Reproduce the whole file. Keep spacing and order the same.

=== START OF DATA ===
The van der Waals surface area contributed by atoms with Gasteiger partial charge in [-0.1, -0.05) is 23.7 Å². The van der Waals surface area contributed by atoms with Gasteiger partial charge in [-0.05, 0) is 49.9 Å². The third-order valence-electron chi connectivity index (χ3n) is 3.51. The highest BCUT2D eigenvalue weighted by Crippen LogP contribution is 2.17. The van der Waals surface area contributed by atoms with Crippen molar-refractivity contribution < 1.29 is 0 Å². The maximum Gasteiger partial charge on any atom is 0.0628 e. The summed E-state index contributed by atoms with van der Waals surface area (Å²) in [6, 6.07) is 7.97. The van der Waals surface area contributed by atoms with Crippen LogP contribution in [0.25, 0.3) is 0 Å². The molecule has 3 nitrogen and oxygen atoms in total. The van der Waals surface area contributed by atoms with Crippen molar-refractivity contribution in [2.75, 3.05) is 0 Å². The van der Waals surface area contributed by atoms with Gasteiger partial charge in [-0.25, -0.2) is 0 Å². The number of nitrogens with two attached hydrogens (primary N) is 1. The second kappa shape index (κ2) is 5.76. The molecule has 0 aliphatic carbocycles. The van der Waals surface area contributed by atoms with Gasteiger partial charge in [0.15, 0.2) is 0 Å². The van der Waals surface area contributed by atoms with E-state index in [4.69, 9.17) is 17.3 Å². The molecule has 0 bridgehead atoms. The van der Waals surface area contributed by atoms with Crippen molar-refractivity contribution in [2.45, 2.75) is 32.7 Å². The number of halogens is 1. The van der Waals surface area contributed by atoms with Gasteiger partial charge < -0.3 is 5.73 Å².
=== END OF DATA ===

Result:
The van der Waals surface area contributed by atoms with Gasteiger partial charge in [-0.1, -0.05) is 23.7 Å². The van der Waals surface area contributed by atoms with Gasteiger partial charge in [-0.05, 0) is 49.9 Å². The third-order valence-electron chi connectivity index (χ3n) is 3.51. The highest BCUT2D eigenvalue weighted by Crippen LogP contribution is 2.17. The van der Waals surface area contributed by atoms with Crippen molar-refractivity contribution < 1.29 is 0 Å². The maximum Gasteiger partial charge on any atom is 0.0628 e. The summed E-state index contributed by atoms with van der Waals surface area (Å²) in [6, 6.07) is 7.97. The van der Waals surface area contributed by atoms with Crippen LogP contribution in [0.25, 0.3) is 0 Å². The molecule has 3 nitrogen and oxygen atoms in total. The van der Waals surface area contributed by atoms with Crippen molar-refractivity contribution in [2.75, 3.05) is 0 Å². The van der Waals surface area contributed by atoms with Gasteiger partial charge in [-0.25, -0.2) is 0 Å². The number of nitrogens with two attached hydrogens (primary N) is 1. The second kappa shape index (κ2) is 5.76. The molecule has 0 aliphatic carbocycles. The van der Waals surface area contributed by atoms with Gasteiger partial charge in [0.15, 0.2) is 0 Å². The van der Waals surface area contributed by atoms with E-state index in [4.69, 9.17) is 17.3 Å². The molecule has 0 bridgehead atoms. The van der Waals surface area contributed by atoms with Crippen molar-refractivity contribution in [2.45, 2.75) is 32.7 Å². The number of halogens is 1. The van der Waals surface area contributed by atoms with Gasteiger partial charge < -0.3 is 5.73 Å².